ACHADJIAN “Our economy depends on access to energy. Like all energy-extraction methods, there is an environmental cost to extracting oil through fracking. Our goal should be to access these resources in the most environmentally friendly and cost-effective manner as possible.”
NEW TIMES According to your campaign website, you’re proposing the state start taxing items such as candy, fertilizer, and prescription drugs. How did you select these specific items?
MANATA “There is a tax system called ‘tax the bad and not the good,’ usually associated with steady state economics. Since we need to raise taxes, I wish to use this method to tax all the items mentioned in my website since they all, including prescription drugs, have negative effects on our health and well-being. I then wish to continue this process slowly in what is called tax shifting. That means to continue raising taxes on targeted items, while decreasing taxes by a comparable amount on other sales taxes or income taxes, or both. I go into more detail on my position paper on taxes in my website at manataforassembly.org.”
NEW TIMES Your opponent, Gerry Manata, has some very strong stances on taxation. What is your opinion on the matter?
ACHADJIAN “Mr. Manata and I have very different views when it comes to the tax burden that Californians face. I believe that hard-working Californians already send enough of their paycheck to Sacramento. I believe that the best way to increase revenue to the state is to implement policies that will increase economic development and to repeal unnecessary regulations and burdensome regulations. Doing so will make California a more competitive place to do business and stem the flow of jobs to other states.”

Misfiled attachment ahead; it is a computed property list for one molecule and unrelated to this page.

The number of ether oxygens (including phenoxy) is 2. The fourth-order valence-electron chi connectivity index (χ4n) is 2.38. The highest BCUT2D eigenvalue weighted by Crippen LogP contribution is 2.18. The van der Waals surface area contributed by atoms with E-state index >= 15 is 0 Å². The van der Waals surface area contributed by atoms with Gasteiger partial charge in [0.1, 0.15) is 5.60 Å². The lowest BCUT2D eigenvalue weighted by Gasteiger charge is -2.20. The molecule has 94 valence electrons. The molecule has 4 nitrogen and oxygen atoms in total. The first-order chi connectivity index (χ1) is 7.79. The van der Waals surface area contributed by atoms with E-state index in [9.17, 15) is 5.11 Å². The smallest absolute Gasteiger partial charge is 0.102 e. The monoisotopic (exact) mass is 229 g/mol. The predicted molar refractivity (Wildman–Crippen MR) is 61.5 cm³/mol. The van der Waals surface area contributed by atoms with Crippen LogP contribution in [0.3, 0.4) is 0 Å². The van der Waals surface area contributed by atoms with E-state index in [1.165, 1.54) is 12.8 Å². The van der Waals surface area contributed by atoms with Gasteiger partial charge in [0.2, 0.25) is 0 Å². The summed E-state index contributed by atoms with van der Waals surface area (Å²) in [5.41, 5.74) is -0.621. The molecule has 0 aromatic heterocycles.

NEW TIMES What would you say to constituents who don’t believe these items should be taxed?
MANATA “I would say that we are in the process of dumping a horrible fiscal and environmental mess on our children. This tax system addresses both. ”
NEW TIMES What would you say to some of your opponents who believe you haven’t done enough to protect the local environment?
ACHADJIAN “I would let them know that I care deeply about the environment, but remind them of the millions of Californians who are out of work. Creating jobs is my priority.”
NEW TIMES Is there anything else you’d like to add?
MANATA “The crux of my campaign will be to distinguish myself from my opponent in some key areas. As a legislator, I will be pro-environment, pro-consumer rights, and, for the most part, pro-labor. My opponent’s voting record show[s] him to be anti-environment, anti-consumer rights, and very anti-labor. I will also be flexible about tax increases. My opponent has vowed to not raise taxes for any reason.”
NEW TIMES In which areas do you hope/plan to improve if re-elected? How will you accomplish these goals?
ACHADJIAN “If re-elected, I hope to continue building on the relationships that I have established during my first term and use those relationships to enact policies that will improve California’s economy and put more Californians back to work.”
Amy Asman is managing editor for New Times’ sister paper, the Sun. Contact her at firstname.lastname@example.org. Additional reporting came from News Editor Colin Rigley.